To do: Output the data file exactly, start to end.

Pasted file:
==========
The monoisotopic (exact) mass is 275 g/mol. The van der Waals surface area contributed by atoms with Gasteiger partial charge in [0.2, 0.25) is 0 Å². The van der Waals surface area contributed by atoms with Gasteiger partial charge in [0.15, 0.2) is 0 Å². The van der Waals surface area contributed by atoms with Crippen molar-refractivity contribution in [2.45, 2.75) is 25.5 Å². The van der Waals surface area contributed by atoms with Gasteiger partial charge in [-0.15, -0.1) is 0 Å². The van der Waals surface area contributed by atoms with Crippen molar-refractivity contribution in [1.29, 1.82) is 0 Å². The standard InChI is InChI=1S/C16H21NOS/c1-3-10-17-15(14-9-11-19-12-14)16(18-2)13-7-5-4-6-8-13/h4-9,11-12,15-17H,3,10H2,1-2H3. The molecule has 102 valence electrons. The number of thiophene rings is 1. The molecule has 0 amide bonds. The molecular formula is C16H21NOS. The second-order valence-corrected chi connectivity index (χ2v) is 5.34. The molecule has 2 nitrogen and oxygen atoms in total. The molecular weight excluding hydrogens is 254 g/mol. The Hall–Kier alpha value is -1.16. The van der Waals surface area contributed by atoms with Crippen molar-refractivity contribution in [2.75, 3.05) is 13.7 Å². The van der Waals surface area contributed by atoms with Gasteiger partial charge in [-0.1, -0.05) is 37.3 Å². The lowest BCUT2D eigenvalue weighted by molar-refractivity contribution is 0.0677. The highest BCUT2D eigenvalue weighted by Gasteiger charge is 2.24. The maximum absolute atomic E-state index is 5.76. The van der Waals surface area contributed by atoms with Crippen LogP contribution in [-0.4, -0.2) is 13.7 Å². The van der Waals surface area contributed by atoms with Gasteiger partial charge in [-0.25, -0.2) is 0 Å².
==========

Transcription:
The monoisotopic (exact) mass is 275 g/mol. The van der Waals surface area contributed by atoms with Gasteiger partial charge in [0.2, 0.25) is 0 Å². The van der Waals surface area contributed by atoms with Gasteiger partial charge in [0.15, 0.2) is 0 Å². The van der Waals surface area contributed by atoms with Crippen molar-refractivity contribution in [2.45, 2.75) is 25.5 Å². The van der Waals surface area contributed by atoms with Gasteiger partial charge in [-0.15, -0.1) is 0 Å². The van der Waals surface area contributed by atoms with Crippen molar-refractivity contribution in [1.29, 1.82) is 0 Å². The standard InChI is InChI=1S/C16H21NOS/c1-3-10-17-15(14-9-11-19-12-14)16(18-2)13-7-5-4-6-8-13/h4-9,11-12,15-17H,3,10H2,1-2H3. The molecule has 102 valence electrons. The number of thiophene rings is 1. The molecule has 0 amide bonds. The molecular formula is C16H21NOS. The second-order valence-corrected chi connectivity index (χ2v) is 5.34. The molecule has 2 nitrogen and oxygen atoms in total. The molecular weight excluding hydrogens is 254 g/mol. The Hall–Kier alpha value is -1.16. The van der Waals surface area contributed by atoms with Crippen molar-refractivity contribution in [2.75, 3.05) is 13.7 Å². The van der Waals surface area contributed by atoms with Gasteiger partial charge in [-0.1, -0.05) is 37.3 Å². The lowest BCUT2D eigenvalue weighted by molar-refractivity contribution is 0.0677. The highest BCUT2D eigenvalue weighted by Gasteiger charge is 2.24. The maximum absolute atomic E-state index is 5.76. The van der Waals surface area contributed by atoms with Crippen LogP contribution in [-0.4, -0.2) is 13.7 Å². The van der Waals surface area contributed by atoms with Gasteiger partial charge in [-0.25, -0.2) is 0 Å².